From CNN's Ali Zaslav and Clare Foran

Sen. Mike Lee walks to the Senate chamber for the impeachment trial.
Sen. Mike Lee walks to the Senate chamber for the impeachment trial. Steve Helber/AP

As Rep. Adam Schiff presented the Democrats’ case today, senators on either end of the political spectrum were seen taking notes, snacking and, on one occasion, filling out a crossword puzzle.

Republican Sen. Mike Lee, of Utah, was fiercely taking notes filling up three full pages in his notebook over the hour.

When Schiff presented video evidence, Lee physically turned his head back at the presentation at least five times seemingly to copy down accurate notes. Lee was seen later chugging a glass of water and massaging the palm of his writing hand. 

In contrast, Lee’s neighbor, Sen. Rand Paul, of Kentucky, focused intensely on a crossword puzzle, not so sneakily hidden between his papers.

Sen. Kirsten Gillibrand, a Democrat from New York, silently took out a red and grey patterned scarf and wrapped it around her neck. Sen. Joni Ernst, a Republican from Iowa, looked comfortable with a blue sweater of sorts draped over her legs like a cover.

Noises of what sounded like a plastic bag were heard all the way in the press seats above the Senate floor from Republican Sen. Ben Sasse’s general direction. He was spotted shoving unidentified pieces of food into his mouth. When Sasse, of Nebraska, realized reporters were staring at him — he and Republican Sen. Rick Scott, of Florida, stared back, giggling. Sasse then pulled out a clementine from under his desk and offered it to Scott, who jokingly motioned to reporters with a big shrug and crossing arm movement that no, he did not want the clementine or other snacks. 

Sen. Tom Cotton, a Republican from Arkansas, slowly pulled open his desk drawer to file away some notes — and about 10 pieces of candy were seen scattered around, including four mini Hershey bars, some Skittles and other snacks.

Democratic Sen. Tom Kaine, of Virginia, and Sen. Angus King, of Maine, were seen chatting back and forth.


4:50 p.m. ET, January 22, 2020

Some senators have started leaving their seats as arguments continue

From CNN's Ali Zaslav and Clare Foran

House Democrats' began giving their opening arguments around 1 p.m. ET today. Several hours in, and some senators have started to wander from their seats.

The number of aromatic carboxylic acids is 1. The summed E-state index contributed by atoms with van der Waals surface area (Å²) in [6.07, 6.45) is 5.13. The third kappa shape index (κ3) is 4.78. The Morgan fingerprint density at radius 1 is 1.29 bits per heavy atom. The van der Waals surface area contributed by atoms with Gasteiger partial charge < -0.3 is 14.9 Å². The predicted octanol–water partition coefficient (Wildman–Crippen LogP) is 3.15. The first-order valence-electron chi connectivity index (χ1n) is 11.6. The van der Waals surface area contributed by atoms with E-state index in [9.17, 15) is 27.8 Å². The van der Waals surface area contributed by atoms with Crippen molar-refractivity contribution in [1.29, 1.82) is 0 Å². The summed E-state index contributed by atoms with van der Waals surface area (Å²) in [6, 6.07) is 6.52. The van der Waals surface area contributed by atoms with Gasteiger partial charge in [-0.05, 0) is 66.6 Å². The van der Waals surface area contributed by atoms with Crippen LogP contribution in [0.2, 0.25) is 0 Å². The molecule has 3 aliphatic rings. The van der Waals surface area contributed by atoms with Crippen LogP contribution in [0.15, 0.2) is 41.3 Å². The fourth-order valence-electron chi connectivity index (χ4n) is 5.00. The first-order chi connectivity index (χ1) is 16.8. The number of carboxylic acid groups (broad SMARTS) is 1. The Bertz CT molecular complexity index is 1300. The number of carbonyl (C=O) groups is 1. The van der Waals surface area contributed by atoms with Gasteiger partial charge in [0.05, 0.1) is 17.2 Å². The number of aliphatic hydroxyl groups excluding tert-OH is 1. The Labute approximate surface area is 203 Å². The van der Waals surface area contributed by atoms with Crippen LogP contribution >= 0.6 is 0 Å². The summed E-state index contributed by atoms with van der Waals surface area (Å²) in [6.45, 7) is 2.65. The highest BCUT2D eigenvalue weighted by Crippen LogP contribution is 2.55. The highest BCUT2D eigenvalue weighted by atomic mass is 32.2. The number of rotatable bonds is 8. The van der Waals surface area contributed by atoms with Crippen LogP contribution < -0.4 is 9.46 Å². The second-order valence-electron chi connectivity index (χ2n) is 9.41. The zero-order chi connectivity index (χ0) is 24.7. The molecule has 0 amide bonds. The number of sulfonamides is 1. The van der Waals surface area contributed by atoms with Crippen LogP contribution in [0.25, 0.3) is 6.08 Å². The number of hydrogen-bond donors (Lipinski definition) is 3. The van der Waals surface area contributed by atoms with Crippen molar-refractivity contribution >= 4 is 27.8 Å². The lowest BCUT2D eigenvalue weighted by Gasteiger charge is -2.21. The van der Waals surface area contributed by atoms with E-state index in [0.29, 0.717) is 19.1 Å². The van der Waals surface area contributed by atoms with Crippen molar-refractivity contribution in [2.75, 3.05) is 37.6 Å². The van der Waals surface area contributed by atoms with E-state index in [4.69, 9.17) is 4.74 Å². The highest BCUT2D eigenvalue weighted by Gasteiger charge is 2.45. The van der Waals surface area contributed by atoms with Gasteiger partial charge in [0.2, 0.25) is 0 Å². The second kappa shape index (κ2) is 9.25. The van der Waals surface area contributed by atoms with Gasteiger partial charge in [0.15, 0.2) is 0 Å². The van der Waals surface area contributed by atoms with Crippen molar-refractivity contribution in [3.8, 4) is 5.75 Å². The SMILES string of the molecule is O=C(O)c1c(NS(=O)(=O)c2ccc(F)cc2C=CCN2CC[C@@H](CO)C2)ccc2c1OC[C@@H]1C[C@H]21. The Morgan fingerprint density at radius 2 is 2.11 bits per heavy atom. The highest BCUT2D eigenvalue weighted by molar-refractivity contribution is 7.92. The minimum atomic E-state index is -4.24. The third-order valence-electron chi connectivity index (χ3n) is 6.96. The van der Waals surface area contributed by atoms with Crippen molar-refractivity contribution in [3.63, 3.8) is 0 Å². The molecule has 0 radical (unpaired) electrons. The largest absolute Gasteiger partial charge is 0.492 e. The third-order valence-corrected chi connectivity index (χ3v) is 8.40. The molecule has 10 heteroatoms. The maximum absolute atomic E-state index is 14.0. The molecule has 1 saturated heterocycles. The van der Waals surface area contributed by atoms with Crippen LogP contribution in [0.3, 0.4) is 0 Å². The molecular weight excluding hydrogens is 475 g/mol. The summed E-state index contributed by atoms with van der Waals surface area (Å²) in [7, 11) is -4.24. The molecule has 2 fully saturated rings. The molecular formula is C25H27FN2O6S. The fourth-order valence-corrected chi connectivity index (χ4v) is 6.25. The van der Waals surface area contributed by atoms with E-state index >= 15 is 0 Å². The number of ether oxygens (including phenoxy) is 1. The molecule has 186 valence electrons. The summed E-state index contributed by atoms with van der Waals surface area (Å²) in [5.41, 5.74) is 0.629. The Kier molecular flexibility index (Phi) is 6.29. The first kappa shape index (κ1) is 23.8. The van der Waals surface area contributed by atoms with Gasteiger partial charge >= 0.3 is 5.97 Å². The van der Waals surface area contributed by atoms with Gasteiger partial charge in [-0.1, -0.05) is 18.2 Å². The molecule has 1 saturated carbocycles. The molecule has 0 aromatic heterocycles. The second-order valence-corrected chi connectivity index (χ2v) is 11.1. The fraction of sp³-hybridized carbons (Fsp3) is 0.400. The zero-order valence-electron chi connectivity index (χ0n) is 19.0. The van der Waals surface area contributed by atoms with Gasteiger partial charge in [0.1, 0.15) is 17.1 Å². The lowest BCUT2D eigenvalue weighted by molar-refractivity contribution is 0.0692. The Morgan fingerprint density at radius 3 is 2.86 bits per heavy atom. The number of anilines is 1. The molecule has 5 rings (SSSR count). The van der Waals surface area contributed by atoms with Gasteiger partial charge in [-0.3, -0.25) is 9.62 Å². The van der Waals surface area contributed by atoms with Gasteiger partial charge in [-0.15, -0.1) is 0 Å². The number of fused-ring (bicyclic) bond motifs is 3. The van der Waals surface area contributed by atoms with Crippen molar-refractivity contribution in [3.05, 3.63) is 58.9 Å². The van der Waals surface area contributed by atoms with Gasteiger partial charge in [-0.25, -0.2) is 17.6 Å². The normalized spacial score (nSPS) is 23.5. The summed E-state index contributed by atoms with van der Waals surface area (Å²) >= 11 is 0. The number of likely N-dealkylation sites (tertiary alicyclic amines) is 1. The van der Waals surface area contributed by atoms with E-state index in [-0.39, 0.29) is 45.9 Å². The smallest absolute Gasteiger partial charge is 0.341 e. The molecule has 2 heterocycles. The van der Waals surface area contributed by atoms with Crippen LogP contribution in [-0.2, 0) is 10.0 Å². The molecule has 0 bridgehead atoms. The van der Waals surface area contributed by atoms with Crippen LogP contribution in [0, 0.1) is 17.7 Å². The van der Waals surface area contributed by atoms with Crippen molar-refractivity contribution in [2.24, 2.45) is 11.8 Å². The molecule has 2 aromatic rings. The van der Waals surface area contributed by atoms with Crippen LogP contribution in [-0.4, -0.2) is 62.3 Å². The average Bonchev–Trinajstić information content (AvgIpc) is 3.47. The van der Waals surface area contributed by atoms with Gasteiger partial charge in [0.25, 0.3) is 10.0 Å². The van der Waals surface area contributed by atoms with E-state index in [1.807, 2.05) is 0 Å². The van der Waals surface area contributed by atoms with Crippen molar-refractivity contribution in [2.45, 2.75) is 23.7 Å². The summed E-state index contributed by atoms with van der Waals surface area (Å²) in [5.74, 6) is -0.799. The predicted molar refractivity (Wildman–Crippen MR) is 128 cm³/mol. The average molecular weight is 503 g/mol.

Around of 3 p.m. ET, the seats were mostly filled in the chamber with very few empty seats or anyone out of the chamber. But 20 minutes later — not long before the trial went into a recess — CNN counted 17 empty seats across the entire chamber, on both sides. Most of the empty seats were on the Republican side, but there were also empty seats on the Democratic side.

Some senators at this time were out of their seats but still visibly in the chamber, standing at the back of the room, which is something a number of senators did yesterday as well, especially as it got later into the night.

Some of those standing during this time were Republican Sens. Roy Blunt and John Barrasso and Democratic Sens. Cory Booker, Chris Murphy and Richard Blumenthal. This was while House manager Adam Schiff was speaking. 

4:47 p.m. ET, January 22, 2020

Democrats are taking turns during their opening statement

Senate TV
Senate TV

Rep. Jason Crow is now presenting the Democrats' opening argument in the impeachment trial of President Trump.

Crow is one of seven House impeachment managers selected to present their case. Moments before, Rep. Sylvia Garcia was up.

Reps. Adam Schiff and Jerry Nadler have also made opening arguments before the Senate today.

4:31 p.m. ET, January 22, 2020

Sen. John Cornyn says senators are "struggling" with repetitive arguments from House managers

From CNN's Ted Barrett and Michael Warren

Jacquelyn Martin/AP
Jacquelyn Martin/AP

Senator John Cornyn, a Republican from Texas, told reporters this afternoon he thinks the House Democratic managers are getting repetitive. 

“I think we’re already beginning to lose certainly the television audience and maybe the press to some extent, but certainly senators are struggling to try to see why we have to sit there, sit hearing the same arguments over and over and over and over again,” Cornyn said.

When asked if Cornyn already had an idea of how he was going to vote on the articles of impeachment, he said he's "still waiting to hear the presentation of the case. I think I owe that to the parties. That’s the oath we take.” 

Cornyn continued: “So far, I think, the House managers are undermining their own case by saying, this was a request for an investigation that was never done and oh, by the way, the President didn’t want it anyway. And just by requesting an investigation that wasn’t done and wasn’t really desired, that represents foreign interference in an election against a potential but undetermined rival? The logic is, you’ve got to struggle a little bit to keep up with the train of thought there, but we’re going to keep an open mind.”

Cornyn went on to call impeachment a "nuclear option."

"This is something we should not do unless that constitutional standard is met, and I’m struggling to see how that is even close," he added.